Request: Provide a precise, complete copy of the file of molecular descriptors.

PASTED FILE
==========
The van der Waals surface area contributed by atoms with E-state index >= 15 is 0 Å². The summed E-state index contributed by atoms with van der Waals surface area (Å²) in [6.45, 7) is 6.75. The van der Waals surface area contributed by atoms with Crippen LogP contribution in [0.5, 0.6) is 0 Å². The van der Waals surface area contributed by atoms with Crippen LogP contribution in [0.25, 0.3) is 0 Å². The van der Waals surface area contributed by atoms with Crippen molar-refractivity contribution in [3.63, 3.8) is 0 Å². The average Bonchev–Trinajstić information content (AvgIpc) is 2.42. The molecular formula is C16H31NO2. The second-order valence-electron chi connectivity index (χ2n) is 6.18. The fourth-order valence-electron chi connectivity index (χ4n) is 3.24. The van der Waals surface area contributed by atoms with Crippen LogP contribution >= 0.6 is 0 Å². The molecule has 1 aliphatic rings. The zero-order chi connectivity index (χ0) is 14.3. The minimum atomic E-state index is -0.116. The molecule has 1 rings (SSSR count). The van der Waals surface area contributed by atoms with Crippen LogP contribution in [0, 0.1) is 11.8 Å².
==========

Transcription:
The van der Waals surface area contributed by atoms with E-state index >= 15 is 0 Å². The summed E-state index contributed by atoms with van der Waals surface area (Å²) in [6.45, 7) is 6.75. The van der Waals surface area contributed by atoms with Crippen LogP contribution in [0.5, 0.6) is 0 Å². The van der Waals surface area contributed by atoms with Crippen LogP contribution in [0.25, 0.3) is 0 Å². The van der Waals surface area contributed by atoms with Crippen molar-refractivity contribution in [3.63, 3.8) is 0 Å². The average Bonchev–Trinajstić information content (AvgIpc) is 2.42. The molecular formula is C16H31NO2. The second-order valence-electron chi connectivity index (χ2n) is 6.18. The fourth-order valence-electron chi connectivity index (χ4n) is 3.24. The van der Waals surface area contributed by atoms with Crippen LogP contribution >= 0.6 is 0 Å². The molecule has 1 aliphatic rings. The zero-order chi connectivity index (χ0) is 14.3. The minimum atomic E-state index is -0.116. The molecule has 1 rings (SSSR count). The van der Waals surface area contributed by atoms with Crippen LogP contribution in [0, 0.1) is 11.8 Å².